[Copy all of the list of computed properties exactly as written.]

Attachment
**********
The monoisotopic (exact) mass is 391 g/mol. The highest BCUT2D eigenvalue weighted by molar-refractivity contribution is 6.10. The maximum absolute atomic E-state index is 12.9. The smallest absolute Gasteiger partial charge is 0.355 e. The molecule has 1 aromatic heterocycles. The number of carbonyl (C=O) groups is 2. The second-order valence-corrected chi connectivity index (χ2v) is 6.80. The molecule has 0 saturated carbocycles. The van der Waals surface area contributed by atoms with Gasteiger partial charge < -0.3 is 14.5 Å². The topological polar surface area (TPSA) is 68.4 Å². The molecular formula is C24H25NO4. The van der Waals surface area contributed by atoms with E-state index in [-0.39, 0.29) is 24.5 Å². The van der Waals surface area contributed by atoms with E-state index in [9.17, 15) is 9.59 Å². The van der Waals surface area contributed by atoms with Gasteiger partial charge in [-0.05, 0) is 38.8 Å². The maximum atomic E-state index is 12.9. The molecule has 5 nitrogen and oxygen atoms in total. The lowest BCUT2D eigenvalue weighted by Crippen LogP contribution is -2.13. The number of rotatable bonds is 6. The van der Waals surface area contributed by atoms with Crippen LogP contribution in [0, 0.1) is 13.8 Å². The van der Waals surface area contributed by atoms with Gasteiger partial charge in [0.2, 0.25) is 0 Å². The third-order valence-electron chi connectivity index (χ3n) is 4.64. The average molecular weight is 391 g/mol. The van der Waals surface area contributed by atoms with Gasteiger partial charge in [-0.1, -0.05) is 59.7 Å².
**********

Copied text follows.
The monoisotopic (exact) mass is 391 g/mol. The highest BCUT2D eigenvalue weighted by molar-refractivity contribution is 6.10. The maximum absolute atomic E-state index is 12.9. The smallest absolute Gasteiger partial charge is 0.355 e. The molecule has 1 aromatic heterocycles. The number of carbonyl (C=O) groups is 2. The second-order valence-corrected chi connectivity index (χ2v) is 6.80. The molecule has 0 saturated carbocycles. The van der Waals surface area contributed by atoms with Gasteiger partial charge < -0.3 is 14.5 Å². The topological polar surface area (TPSA) is 68.4 Å². The molecular formula is C24H25NO4. The van der Waals surface area contributed by atoms with E-state index in [-0.39, 0.29) is 24.5 Å². The van der Waals surface area contributed by atoms with E-state index in [9.17, 15) is 9.59 Å². The van der Waals surface area contributed by atoms with Gasteiger partial charge in [-0.05, 0) is 38.8 Å². The maximum atomic E-state index is 12.9. The molecule has 5 nitrogen and oxygen atoms in total. The lowest BCUT2D eigenvalue weighted by Crippen LogP contribution is -2.13. The number of rotatable bonds is 6. The van der Waals surface area contributed by atoms with Crippen LogP contribution in [0, 0.1) is 13.8 Å². The van der Waals surface area contributed by atoms with Gasteiger partial charge in [0.2, 0.25) is 0 Å². The third-order valence-electron chi connectivity index (χ3n) is 4.64. The average molecular weight is 391 g/mol. The van der Waals surface area contributed by atoms with Gasteiger partial charge in [-0.1, -0.05) is 59.7 Å².